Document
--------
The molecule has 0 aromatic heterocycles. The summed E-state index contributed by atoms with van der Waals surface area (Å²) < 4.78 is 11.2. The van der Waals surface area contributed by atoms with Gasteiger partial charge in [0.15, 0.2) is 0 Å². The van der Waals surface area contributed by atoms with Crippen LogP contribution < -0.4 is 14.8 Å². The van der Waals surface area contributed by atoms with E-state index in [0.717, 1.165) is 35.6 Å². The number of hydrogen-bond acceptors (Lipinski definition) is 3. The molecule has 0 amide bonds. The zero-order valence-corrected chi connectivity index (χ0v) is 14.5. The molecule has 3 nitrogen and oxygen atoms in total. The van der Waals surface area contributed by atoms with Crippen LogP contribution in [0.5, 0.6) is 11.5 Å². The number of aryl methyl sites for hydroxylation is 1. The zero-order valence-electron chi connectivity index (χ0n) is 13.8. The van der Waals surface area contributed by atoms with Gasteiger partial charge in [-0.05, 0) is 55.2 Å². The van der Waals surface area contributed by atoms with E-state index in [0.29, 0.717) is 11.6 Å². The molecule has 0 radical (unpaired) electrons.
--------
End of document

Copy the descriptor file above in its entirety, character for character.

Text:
The molecule has 0 aromatic heterocycles. The summed E-state index contributed by atoms with van der Waals surface area (Å²) < 4.78 is 11.2. The van der Waals surface area contributed by atoms with Gasteiger partial charge in [0.15, 0.2) is 0 Å². The van der Waals surface area contributed by atoms with Crippen LogP contribution < -0.4 is 14.8 Å². The van der Waals surface area contributed by atoms with E-state index in [0.717, 1.165) is 35.6 Å². The number of hydrogen-bond acceptors (Lipinski definition) is 3. The molecule has 0 amide bonds. The zero-order valence-corrected chi connectivity index (χ0v) is 14.5. The molecule has 3 nitrogen and oxygen atoms in total. The van der Waals surface area contributed by atoms with Crippen LogP contribution in [0.5, 0.6) is 11.5 Å². The number of aryl methyl sites for hydroxylation is 1. The zero-order valence-electron chi connectivity index (χ0n) is 13.8. The van der Waals surface area contributed by atoms with Gasteiger partial charge in [-0.05, 0) is 55.2 Å². The van der Waals surface area contributed by atoms with E-state index in [0.29, 0.717) is 11.6 Å². The molecule has 0 radical (unpaired) electrons.